After a flurry of activity, the open access debate has been quiet in recent years. Two new reports, however, may reignite the debate. There are many arguments for and against open access, but one of the most persuasive for academics could be whether open access conveys a citation advantage to an article. So the question is, does publishing your article in an open access journal mean more of your peers will cite the article – or does it make no difference at all?

The first report of relevance is a bibliographic study of the potential advantage conveyed by publishing in an open access journal [Eysenbach, PLoS Biology (2006) 4 (5), e157]. Eysenbach compared citations on articles publishing in the Proceedings of the National Academy of Sciences, which offers both open-access and non-open-access publishing options, over a six month period in 2004. He found that both the mean number of citations and the proportion of articles cited at least once was higher in the open access group compared with the traditionally published group (which can, in any case, be made openly available after six months). Overall, according to Eysenbach's data, open access articles are cited earlier and more often than their counterparts. He concludes that publishing in open access journals (or at least in the open access stream of the Proceedings of the National Academy of Sciences) brings an advantage in terms of immediacy of impact and total impact. This will be grist to the mill for proponents of open access, but it is well worth noting the caveats to these conclusions. The study was made in the highly competitive sphere of biological research and the conclusions may not be broadly applicable to other disciplines. There is also likely to be bias in terms of the self selection of authors who chose the open access publishing route, i.e. those that believe their work is more broadly interesting to a large audience may choose open access. The data are also drawn from one particular, and rather unique, journal, and may not be applicable to other journals in other disciplines.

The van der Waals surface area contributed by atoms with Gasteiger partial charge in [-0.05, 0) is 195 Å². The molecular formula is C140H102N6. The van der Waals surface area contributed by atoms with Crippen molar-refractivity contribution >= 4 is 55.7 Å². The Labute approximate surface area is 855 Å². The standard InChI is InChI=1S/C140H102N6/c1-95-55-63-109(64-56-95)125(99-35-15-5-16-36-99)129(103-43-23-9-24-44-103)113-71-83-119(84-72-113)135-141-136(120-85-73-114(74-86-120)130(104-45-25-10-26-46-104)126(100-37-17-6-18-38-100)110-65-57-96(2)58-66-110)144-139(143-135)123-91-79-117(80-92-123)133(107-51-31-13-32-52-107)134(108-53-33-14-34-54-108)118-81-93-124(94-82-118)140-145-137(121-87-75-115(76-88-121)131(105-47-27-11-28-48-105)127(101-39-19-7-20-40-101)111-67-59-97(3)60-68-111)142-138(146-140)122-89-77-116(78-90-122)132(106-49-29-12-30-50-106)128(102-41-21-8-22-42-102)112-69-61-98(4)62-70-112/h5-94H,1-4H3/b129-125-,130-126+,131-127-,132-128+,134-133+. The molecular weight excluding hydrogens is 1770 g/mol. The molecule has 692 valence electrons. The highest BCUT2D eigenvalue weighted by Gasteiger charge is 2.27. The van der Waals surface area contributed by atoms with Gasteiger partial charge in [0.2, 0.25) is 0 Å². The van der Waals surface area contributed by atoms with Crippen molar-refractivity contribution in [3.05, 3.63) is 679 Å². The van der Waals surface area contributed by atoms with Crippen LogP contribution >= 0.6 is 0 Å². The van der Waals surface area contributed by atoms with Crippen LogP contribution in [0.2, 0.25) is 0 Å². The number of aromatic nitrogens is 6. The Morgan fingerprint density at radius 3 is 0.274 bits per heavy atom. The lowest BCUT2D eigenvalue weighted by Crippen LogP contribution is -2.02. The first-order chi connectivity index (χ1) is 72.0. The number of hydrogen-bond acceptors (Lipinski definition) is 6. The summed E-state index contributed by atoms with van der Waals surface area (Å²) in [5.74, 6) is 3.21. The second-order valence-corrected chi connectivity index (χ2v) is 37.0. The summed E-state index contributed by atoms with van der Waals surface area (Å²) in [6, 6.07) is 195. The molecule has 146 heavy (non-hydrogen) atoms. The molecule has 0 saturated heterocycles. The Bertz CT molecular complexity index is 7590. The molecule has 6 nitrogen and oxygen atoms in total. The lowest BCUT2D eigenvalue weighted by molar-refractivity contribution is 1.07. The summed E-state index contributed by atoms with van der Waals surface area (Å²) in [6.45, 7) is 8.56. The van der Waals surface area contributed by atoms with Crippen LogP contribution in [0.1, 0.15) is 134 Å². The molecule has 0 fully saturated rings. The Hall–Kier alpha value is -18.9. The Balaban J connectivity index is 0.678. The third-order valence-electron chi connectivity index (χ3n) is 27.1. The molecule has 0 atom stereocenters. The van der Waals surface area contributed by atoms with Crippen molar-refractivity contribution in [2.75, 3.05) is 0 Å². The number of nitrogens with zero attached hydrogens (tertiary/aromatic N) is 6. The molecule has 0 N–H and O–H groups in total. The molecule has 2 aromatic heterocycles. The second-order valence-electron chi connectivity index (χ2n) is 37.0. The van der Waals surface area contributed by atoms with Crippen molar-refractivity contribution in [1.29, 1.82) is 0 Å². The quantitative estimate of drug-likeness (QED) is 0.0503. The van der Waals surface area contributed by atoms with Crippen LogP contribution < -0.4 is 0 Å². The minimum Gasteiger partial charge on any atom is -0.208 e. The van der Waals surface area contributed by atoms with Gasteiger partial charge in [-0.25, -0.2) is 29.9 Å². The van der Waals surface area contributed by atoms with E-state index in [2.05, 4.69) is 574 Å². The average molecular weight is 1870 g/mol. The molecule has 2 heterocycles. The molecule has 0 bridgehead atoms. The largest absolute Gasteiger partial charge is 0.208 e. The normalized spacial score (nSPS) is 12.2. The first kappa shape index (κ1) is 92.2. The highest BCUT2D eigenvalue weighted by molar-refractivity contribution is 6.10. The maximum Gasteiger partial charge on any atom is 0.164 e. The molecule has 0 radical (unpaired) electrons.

Meanwhile, a survey of researchers' opinions conducted by the Publishing Research Consortium concludes that it is not the way of publishing that can hamper the scientific enterprise, but the way in which it is funded. Although the report does not tackle the open access advantage question directly, its findings are pertinent to the debate. The authors, Ian Rowlands and Rene Olivieri, conclude that, contrary to the arguments postulated by open access proponents, free access to journal content is not a significant contributory factor to scientific productivity in the biomedical sciences. Rather, their survey concludes that it is the struggle for funding and the stop-go fashion in which most these funds are administered that presents the greatest obstacle to productivity (and continuity).

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DOI: 10.1016/S1369-7021(06)71554-1